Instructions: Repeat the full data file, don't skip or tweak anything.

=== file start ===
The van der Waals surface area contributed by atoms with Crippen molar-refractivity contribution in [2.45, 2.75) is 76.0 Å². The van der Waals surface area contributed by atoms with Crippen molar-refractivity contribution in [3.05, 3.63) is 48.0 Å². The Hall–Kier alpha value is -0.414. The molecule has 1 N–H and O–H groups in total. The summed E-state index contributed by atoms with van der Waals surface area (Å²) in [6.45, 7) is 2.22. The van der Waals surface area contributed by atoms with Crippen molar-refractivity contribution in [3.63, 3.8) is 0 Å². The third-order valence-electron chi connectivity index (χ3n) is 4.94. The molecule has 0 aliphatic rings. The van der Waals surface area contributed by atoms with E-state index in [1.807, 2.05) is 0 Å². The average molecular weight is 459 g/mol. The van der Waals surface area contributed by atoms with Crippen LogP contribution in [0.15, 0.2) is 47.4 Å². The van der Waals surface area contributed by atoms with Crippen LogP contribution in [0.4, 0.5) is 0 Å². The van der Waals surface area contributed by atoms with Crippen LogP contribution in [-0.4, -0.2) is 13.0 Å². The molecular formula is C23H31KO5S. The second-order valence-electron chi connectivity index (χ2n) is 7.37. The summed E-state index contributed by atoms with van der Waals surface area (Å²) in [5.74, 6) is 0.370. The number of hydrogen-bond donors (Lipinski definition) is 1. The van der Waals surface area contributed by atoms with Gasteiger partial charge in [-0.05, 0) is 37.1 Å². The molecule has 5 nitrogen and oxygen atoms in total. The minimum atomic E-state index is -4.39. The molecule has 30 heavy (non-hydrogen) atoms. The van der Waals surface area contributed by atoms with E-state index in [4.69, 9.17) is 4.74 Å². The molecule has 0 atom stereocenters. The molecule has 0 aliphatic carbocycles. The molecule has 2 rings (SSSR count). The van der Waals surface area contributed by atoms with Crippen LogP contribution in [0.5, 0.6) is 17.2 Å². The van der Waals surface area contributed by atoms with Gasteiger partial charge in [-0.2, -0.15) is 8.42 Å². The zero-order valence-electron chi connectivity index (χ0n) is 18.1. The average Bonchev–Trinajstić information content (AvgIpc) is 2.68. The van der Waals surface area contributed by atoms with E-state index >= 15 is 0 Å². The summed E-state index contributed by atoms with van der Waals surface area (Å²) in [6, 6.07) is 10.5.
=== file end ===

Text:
The van der Waals surface area contributed by atoms with Crippen molar-refractivity contribution in [2.45, 2.75) is 76.0 Å². The van der Waals surface area contributed by atoms with Crippen molar-refractivity contribution in [3.05, 3.63) is 48.0 Å². The Hall–Kier alpha value is -0.414. The molecule has 1 N–H and O–H groups in total. The summed E-state index contributed by atoms with van der Waals surface area (Å²) in [6.45, 7) is 2.22. The van der Waals surface area contributed by atoms with Crippen molar-refractivity contribution in [3.63, 3.8) is 0 Å². The third-order valence-electron chi connectivity index (χ3n) is 4.94. The molecule has 0 aliphatic rings. The van der Waals surface area contributed by atoms with E-state index in [1.807, 2.05) is 0 Å². The average molecular weight is 459 g/mol. The van der Waals surface area contributed by atoms with Crippen LogP contribution in [0.15, 0.2) is 47.4 Å². The van der Waals surface area contributed by atoms with Crippen LogP contribution in [0.4, 0.5) is 0 Å². The van der Waals surface area contributed by atoms with Crippen LogP contribution in [-0.4, -0.2) is 13.0 Å². The molecular formula is C23H31KO5S. The second-order valence-electron chi connectivity index (χ2n) is 7.37. The summed E-state index contributed by atoms with van der Waals surface area (Å²) in [5.74, 6) is 0.370. The number of hydrogen-bond donors (Lipinski definition) is 1. The van der Waals surface area contributed by atoms with Gasteiger partial charge in [-0.05, 0) is 37.1 Å². The molecule has 5 nitrogen and oxygen atoms in total. The minimum atomic E-state index is -4.39. The molecule has 30 heavy (non-hydrogen) atoms. The van der Waals surface area contributed by atoms with E-state index in [4.69, 9.17) is 4.74 Å². The molecule has 0 atom stereocenters. The molecule has 0 aliphatic carbocycles. The molecule has 2 rings (SSSR count). The van der Waals surface area contributed by atoms with Crippen LogP contribution in [0.5, 0.6) is 17.2 Å². The van der Waals surface area contributed by atoms with Gasteiger partial charge in [-0.2, -0.15) is 8.42 Å². The zero-order valence-electron chi connectivity index (χ0n) is 18.1. The average Bonchev–Trinajstić information content (AvgIpc) is 2.68. The van der Waals surface area contributed by atoms with E-state index >= 15 is 0 Å². The summed E-state index contributed by atoms with van der Waals surface area (Å²) in [6, 6.07) is 10.5.